Matthew Kressel’s story unfolds slowly like an intricate puzzle. There is a beautiful, dreamlike quality to this tale of the far future, where the vast All-Seeing Eye consumes stars and knowledge and finds a problem it can’t quite solve. The dark undertones emerge gradually. A whole universe is unveiled through only three characters. For me this was the highlight of the issue.
Maggie Clark tells the story of Mouse, a young appraiser in love with his boss, who can travel through time, and brings back items in an attempt to impress Ezra. This is a different sort of time travel story, more a character piece. The time travel is largely unexplained, and almost incidental to the exploration of the characters, or more specifically, of Mouse. Enjoyable and filled with just the sort of period detail and references that I enjoy.
I collect titles, especially odd or off kilter ones. E. Catherine Tobler’s “Migratory Patterns of Underground Birds” has exactly the sort of title that would peek my interest. The story itself is a dreamlike post-apocalyptic fable following one woman’s trek towards the sea. There is a sense of vast depth and unanswered questions that give it its power.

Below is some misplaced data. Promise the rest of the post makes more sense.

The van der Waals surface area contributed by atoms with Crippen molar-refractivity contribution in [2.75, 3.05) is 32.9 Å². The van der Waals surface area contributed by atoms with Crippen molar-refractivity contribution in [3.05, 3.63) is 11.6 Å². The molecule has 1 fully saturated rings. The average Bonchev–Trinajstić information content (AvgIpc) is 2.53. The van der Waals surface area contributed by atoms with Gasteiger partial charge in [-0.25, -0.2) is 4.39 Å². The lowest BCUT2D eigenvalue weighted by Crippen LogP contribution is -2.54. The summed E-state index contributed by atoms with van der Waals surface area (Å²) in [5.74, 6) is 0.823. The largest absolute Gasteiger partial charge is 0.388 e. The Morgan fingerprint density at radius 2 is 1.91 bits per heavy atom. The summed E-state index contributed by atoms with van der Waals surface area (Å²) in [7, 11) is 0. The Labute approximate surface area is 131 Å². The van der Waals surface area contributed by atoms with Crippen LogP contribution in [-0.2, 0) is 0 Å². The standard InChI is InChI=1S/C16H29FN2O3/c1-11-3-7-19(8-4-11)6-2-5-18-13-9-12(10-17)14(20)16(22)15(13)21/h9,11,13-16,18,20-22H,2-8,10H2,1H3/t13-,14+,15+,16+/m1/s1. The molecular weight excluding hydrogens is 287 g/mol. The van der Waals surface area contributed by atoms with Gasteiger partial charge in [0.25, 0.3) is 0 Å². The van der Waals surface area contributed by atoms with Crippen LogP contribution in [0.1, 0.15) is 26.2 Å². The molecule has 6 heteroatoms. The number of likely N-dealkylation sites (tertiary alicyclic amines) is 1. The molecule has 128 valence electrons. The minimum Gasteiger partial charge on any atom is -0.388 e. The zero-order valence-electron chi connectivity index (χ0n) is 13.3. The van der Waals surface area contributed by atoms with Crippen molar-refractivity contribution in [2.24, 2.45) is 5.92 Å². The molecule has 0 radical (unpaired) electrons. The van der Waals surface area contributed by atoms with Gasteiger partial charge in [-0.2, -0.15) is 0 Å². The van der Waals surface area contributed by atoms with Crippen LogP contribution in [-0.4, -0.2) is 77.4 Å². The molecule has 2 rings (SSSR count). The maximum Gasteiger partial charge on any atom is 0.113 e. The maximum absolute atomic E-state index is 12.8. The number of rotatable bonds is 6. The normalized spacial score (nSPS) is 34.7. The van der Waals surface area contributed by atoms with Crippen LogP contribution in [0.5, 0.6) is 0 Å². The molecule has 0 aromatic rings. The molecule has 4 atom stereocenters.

Howard Waldrop’s story of a small town in Pachuco County is essentially a western version of H.G. Wells’ War of the Worlds. No names are named, but it seems to take place largely concurrently with the events of the novel. It’s a fun little twist on the old idea. Cowboys and Aliens done right.
Andy Duncan’s story of an African American blues player in hell is filled with folklore and period detail. This version of hell is a plantation and John and his music bring unexpected hope.